Kevin Brockbank joined Spokane Community College in 2015 as vice provost. He grew up in Montana and had been working as a dean at Salt Lake Community College before he moved to Spokane.
Brockbank seized the role as acting president at SCC when the job opened up, and he permanently took the role in 2018.
Here are some of his thoughts on the community college system after a couple years on the job.
Washington's strong community college system
National experts frequently praise the community college system in Washington. And Brockbank feels fortunate to be a part of that.
"I came from Montana, and being in a Washington system was always viewed as a real favorable opportunity for me," Brockbank says.
Why is it highly regarded? Mainly, it's because of the historical support from the state legislature — which continued this past legislative session.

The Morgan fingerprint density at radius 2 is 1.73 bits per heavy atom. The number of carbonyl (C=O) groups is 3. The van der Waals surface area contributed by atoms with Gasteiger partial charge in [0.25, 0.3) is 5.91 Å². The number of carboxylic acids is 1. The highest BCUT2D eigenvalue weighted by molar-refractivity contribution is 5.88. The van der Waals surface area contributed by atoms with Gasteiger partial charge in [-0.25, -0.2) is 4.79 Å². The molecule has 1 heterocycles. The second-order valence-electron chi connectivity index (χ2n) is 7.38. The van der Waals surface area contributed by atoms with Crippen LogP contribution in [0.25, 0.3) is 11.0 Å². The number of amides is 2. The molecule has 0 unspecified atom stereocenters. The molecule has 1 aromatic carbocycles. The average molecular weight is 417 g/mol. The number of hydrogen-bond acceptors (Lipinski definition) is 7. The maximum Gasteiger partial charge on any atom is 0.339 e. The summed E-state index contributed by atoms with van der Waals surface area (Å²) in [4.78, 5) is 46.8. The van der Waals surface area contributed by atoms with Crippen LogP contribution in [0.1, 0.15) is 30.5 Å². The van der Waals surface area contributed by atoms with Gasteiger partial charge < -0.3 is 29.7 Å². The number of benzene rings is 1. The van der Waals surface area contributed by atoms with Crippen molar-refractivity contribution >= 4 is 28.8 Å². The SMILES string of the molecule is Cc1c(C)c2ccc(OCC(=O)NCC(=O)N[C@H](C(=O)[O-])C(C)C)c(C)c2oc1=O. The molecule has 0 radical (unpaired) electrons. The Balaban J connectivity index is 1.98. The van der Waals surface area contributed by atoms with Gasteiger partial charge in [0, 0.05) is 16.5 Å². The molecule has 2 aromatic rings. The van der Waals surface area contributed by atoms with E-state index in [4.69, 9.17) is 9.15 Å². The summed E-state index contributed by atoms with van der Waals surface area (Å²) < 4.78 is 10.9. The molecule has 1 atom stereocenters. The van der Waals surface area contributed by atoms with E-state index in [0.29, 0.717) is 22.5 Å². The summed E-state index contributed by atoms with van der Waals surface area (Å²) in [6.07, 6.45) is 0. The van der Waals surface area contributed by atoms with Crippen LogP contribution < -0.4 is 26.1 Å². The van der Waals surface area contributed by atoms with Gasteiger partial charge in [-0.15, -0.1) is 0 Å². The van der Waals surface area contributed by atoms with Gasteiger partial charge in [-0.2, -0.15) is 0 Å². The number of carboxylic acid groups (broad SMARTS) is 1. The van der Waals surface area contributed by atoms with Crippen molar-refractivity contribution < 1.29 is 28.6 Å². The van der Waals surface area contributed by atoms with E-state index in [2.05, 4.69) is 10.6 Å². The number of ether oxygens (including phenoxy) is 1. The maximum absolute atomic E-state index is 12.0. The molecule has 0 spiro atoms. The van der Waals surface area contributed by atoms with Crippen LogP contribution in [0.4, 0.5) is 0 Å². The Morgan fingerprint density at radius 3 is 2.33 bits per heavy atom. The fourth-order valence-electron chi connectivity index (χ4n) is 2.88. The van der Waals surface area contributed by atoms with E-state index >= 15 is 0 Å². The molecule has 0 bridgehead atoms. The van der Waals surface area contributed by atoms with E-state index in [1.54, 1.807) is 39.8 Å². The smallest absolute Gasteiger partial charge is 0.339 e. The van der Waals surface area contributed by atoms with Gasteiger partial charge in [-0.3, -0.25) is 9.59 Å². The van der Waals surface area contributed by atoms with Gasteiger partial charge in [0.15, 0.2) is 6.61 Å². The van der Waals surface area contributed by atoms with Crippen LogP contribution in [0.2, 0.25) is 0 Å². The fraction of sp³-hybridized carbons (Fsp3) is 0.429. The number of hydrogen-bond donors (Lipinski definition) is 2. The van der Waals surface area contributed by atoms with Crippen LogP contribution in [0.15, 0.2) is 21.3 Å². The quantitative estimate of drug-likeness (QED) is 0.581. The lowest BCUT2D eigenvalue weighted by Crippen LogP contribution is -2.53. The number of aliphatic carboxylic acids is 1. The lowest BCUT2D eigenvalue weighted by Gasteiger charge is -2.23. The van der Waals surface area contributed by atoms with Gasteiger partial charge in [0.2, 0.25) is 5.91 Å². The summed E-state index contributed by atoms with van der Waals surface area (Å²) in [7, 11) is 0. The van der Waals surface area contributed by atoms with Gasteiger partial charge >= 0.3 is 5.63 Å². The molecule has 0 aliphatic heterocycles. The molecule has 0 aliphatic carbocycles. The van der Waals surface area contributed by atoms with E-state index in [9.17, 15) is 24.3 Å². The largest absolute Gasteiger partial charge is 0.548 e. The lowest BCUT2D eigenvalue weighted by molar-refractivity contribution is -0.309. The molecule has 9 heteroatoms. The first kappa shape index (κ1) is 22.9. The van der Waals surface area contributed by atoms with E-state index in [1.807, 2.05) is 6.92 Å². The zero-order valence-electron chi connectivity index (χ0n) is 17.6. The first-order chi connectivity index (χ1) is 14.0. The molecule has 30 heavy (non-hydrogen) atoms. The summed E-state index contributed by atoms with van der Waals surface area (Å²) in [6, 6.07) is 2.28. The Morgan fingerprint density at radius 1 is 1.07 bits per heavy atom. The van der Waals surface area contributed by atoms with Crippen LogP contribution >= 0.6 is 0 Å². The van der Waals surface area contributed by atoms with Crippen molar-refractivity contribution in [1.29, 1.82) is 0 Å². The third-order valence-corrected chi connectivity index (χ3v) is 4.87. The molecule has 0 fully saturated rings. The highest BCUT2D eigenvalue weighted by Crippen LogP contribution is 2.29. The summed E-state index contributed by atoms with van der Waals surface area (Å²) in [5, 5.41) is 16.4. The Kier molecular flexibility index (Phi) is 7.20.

"This last session was an example of our elected officials investing in community colleges and the workforce element that helps grow regional economies," Brockbank says.
What may surprise outsiders about SCC
You may know Spokane Community College is one of the largest community colleges in the state. But still, Brockbank things people may not understand how far it reaches.
"I don't think people understand how many programs we have — apprenticeships, IT programs, serving inmates at Airway Heights facilities," he says. "It took a long time to grasp all of what SCC does and how impactful we are to the economy and region. That continues to be one of the things that surprises me."
When the economy is strong, enrollment is typically down in community colleges, leading to budget issues. Brockbank, however, still says there is value to getting more training at SCC.
Adults returning with a GED but haven't transitioned into college-level coursework would do well to return to SCC, for instance.
"We have a wealth of opportunities for students," he says. "There are different ways for students to get onto campus who have not been successful in higher education in the past."